coldandhot 9 years, 7 months ago

Tony Brown is not qualified to run for the House. He will be a disaster for the tenth district.

Chris Golledge 9 years, 7 months ago

Just like to point out that the odds are good that Obama will be the next president and he has pledged to give the EPA the authority to treat CO2 as a pollutant. I believe that is a good decision, but whether I believe it is or not is moot; the reality is that it is the most likely thing to happen. I still think that by the time these plants could be built they would hardly be profitable. Which would likely mean that we, the customer base, will shoulder the bill without getting the benefit.

Bill Griffith 9 years, 7 months ago

Catfan, as I have pointed out to others before, it is not eastern Kansas citizens who get to make this decision on coal usage-nor is it the legislature. It is Westar Energy, Inc. While it would be "nice" if they entered a business agreement with Sunflower, Westar doesn't play nice-they play for profit and attempt to be "nice" as they do it, but if they have to play hardball they will. By the way, I would be interested in seeing your source on the assertion about the SOx. BTW, Midwest entered into an agreement with Westar to get some more power from them as opposed earlier plants to obtain it from Holcomb II. This lessens the total amount of electricity from the Holcomb II that would be kept in Kansas. Tri-State is looking again at their options of building a plant in Colorado but there are major obstacles in that plan as well. Thanks.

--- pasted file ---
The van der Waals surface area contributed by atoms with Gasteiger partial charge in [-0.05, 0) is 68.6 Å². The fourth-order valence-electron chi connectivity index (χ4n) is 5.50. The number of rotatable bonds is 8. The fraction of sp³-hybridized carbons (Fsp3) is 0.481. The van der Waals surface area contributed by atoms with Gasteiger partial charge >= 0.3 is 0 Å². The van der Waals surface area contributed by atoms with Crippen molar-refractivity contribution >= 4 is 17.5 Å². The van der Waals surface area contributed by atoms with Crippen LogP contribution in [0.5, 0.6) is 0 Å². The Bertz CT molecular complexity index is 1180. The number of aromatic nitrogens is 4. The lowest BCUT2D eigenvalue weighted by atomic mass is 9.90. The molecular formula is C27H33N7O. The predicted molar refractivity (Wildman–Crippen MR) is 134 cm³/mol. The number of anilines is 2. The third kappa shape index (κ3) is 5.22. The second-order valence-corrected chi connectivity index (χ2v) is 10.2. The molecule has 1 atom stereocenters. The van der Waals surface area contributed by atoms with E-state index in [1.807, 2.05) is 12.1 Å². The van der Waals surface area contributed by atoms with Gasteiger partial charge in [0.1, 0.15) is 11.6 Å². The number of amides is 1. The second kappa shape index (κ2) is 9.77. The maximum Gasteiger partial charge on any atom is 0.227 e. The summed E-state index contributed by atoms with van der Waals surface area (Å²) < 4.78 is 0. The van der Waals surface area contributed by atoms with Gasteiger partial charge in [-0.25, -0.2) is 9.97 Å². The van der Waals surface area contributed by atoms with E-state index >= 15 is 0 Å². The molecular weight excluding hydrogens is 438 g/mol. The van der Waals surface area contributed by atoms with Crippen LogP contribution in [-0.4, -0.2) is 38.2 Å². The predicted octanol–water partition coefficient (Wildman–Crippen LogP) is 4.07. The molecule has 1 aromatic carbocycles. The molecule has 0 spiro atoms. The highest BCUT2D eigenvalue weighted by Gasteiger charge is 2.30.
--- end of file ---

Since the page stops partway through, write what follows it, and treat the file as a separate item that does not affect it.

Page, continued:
CatFan 9 years, 7 months ago

Belexus73, I believe Midwest still has an agreement to get power from the new Holcomb plants. Anything new with Westar would replace some or all of their existing contracts that are expiring.Whether the power from the new plants stays in state or goes out of state should not impact the decision to build. Plant emissions do not obey state or national borders. A coal plant built in Colorado or Texas will add just as much CO2, NOx and SOx to the atmosphere as the same plant built here. The benefit of building here is to our economy and the support for new transmission that can also be used for wind.

Bill Griffith 9 years, 7 months ago

Catfan, I was told by a Midwest executive that the Westar power agreement was directly related to the uncertainty of Holcomb II. One can still read into that with a slant either way. You of course are entitled to your opinion that where the power goes should not have an impact on whether to build or not (I happen to agree with that opinion as well), however it was a major hurdle to enough legislators and apparently the majority of citizens polled on the issue-so it is a significant obstacle to overcome. As far as the transmission argument goes, I will disagree with you there. Three of the four transmission lines that were going to be built before Holcomb II was nixed are still moving forward and the other one was to go to Colorado and matters little as far as renewable energy is concerned since Eastern Colorado is a healthy wind resource. Still interested in the SOx citation as I have been to bogged down to look for it myself. Thanks.